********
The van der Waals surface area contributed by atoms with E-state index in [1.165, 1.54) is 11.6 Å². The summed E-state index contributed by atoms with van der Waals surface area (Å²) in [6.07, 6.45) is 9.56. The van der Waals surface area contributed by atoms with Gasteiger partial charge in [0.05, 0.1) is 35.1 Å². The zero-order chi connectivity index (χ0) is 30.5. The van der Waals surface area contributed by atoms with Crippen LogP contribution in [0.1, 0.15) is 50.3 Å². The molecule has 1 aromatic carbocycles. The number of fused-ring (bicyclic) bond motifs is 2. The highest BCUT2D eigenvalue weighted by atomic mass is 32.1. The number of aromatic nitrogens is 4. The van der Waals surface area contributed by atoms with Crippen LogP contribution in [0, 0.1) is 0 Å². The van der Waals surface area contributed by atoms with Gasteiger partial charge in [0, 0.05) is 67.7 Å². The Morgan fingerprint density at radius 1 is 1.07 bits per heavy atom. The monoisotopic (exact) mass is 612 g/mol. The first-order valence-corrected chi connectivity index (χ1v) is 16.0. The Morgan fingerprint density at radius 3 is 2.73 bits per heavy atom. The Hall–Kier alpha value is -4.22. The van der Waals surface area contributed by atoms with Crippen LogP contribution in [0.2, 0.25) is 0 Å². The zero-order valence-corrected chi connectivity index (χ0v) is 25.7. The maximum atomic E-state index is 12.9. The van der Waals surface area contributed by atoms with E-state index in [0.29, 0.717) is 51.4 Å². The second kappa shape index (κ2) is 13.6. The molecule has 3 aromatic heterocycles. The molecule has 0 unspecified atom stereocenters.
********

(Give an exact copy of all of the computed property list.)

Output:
The van der Waals surface area contributed by atoms with E-state index in [1.165, 1.54) is 11.6 Å². The summed E-state index contributed by atoms with van der Waals surface area (Å²) in [6.07, 6.45) is 9.56. The van der Waals surface area contributed by atoms with Gasteiger partial charge in [0.05, 0.1) is 35.1 Å². The zero-order chi connectivity index (χ0) is 30.5. The van der Waals surface area contributed by atoms with Crippen LogP contribution in [0.1, 0.15) is 50.3 Å². The molecule has 1 aromatic carbocycles. The number of fused-ring (bicyclic) bond motifs is 2. The highest BCUT2D eigenvalue weighted by atomic mass is 32.1. The number of aromatic nitrogens is 4. The van der Waals surface area contributed by atoms with Crippen LogP contribution in [0, 0.1) is 0 Å². The van der Waals surface area contributed by atoms with Gasteiger partial charge in [0, 0.05) is 67.7 Å². The Morgan fingerprint density at radius 1 is 1.07 bits per heavy atom. The monoisotopic (exact) mass is 612 g/mol. The first-order valence-corrected chi connectivity index (χ1v) is 16.0. The Morgan fingerprint density at radius 3 is 2.73 bits per heavy atom. The Hall–Kier alpha value is -4.22. The van der Waals surface area contributed by atoms with Crippen LogP contribution in [0.2, 0.25) is 0 Å². The zero-order valence-corrected chi connectivity index (χ0v) is 25.7. The maximum atomic E-state index is 12.9. The van der Waals surface area contributed by atoms with E-state index in [0.29, 0.717) is 51.4 Å². The second kappa shape index (κ2) is 13.6. The molecule has 3 aromatic heterocycles. The molecule has 0 unspecified atom stereocenters.